Mixed views after fire service missed out of LGBT top 100 best employers list
Failure to be named among the UK’s best LGBT employers has split Tyne and Wear’s fire chiefs.
Tyne and Wear Fire and Rescue Service (TWFRS) has been named among Stonewall’s top 100 organisations to work for six times in the last 10 years.
But the latest edition of the annual ranking, which was released in January 2019, saw the brigade tumble down the table to 151st.
“I’m very disappointed in the placing,” said Sunderland councillor Tony Taylor, chairman of the Tyne and Wear Fire and Rescue Authority, “I would have expected [previous] feedback to have been acted upon over the years.
“Clearly our placings are still declining and it gives the impression we’re not acting on any feedback.”
Coun Taylor was speaking at a meeting of the fire authority’s Human Resources Committee, which heard 503 submissions had been completed for inclusion in Stonewall’s rankings, meaning the brigade still made it into the top third of employers.
John Rawling, the brigade’s strategic HR manager, added it was up to fire chiefs to decide whether to develop their own policies or try and match the LGBT rights charity’s criteria, which some on the authority placed less emphasis on.
“I’m not too hung up on this,” said Gateshead councillor Gary Haley, chairman of the committee, “it’s just one rating from one organisation.
“Others throw resources at this, where we do this is on limited resources and things will move around.
“Seeing what the actual points awarded were will be revealing, but until then I’m more interested in things like the [police and fire inspectorate assessments], which do not give you a ranking which will change as other organisations come in.”
TWFRS first entered itself for inclusion in the Stonewall rankings in 2011, when it was placed 101st.
BY 2014 it had climbed to eighth, before falling to 37th a year later. A two-year hiatus followed, but the brigade returned to 59th place in 2018 and 84th last year (2019).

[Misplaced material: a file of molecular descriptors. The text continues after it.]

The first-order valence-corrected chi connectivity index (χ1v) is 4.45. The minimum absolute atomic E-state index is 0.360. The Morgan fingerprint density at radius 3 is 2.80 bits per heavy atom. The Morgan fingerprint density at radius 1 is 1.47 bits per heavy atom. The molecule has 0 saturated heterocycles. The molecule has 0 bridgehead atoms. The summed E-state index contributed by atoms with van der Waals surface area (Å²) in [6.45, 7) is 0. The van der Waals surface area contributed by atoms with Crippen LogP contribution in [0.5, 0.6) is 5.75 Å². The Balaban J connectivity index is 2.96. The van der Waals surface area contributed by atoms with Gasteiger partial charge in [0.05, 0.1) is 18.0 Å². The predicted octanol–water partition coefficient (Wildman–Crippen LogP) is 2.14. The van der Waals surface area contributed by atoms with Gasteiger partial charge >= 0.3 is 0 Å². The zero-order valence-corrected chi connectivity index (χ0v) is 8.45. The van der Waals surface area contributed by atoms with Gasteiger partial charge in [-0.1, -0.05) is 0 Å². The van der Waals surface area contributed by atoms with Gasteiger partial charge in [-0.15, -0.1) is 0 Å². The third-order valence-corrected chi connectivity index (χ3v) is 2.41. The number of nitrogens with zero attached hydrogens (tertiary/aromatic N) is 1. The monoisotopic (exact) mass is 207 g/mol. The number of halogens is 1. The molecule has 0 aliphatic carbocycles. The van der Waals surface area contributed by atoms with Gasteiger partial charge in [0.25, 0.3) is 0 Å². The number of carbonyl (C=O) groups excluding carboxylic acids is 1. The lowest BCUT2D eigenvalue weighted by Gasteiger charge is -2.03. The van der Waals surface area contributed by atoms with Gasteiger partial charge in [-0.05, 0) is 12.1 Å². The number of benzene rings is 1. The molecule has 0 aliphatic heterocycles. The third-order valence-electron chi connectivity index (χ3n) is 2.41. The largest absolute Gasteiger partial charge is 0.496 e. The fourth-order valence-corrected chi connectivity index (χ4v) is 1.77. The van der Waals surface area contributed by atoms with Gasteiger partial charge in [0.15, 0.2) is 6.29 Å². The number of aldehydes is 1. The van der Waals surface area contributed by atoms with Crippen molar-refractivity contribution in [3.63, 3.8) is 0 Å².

The 2020 leaderboard was topped by Newcastle City Council, closely followed by Sunderland-based housing association Gentoo in second.
Assistant Chief Fire Officer John Baines said in a later statement: "We remain focused and committed to encouraging an inclusive culture that is right for our communities and staff.
"The specific criteria for marking with Stonewall changes over time, requiring specific elements of policy.
"Our approach to develop fully inclusive policy to support all protected characteristics does not always fit with such specific marking schemes.
"Our recent inspection judged the service as ‘Good’ for people, stating that we promote a positive culture and positive approach to equality and diversity”.
By Sarah Storer
Stonewall was founded in 1989 in response to laws banning the promotion of homosexuality in schools.
The charity, which takes its name from 1960s riots in New York City, campaigns for wider acceptance of LGBT people in society.
This has included backing civil partnerships and same-sex marriage, as well as demands to overturn restrictions on military service.
Every year Stonewall ranks the UK’s top 100 LGBT-inclusive companies on the basis of working conditions, equality policies, leadership and role models.
2020 North East successes included Sunderland-based housing association Gentoo, which scooped second place, and Newcastle City Council, which pipped it to first.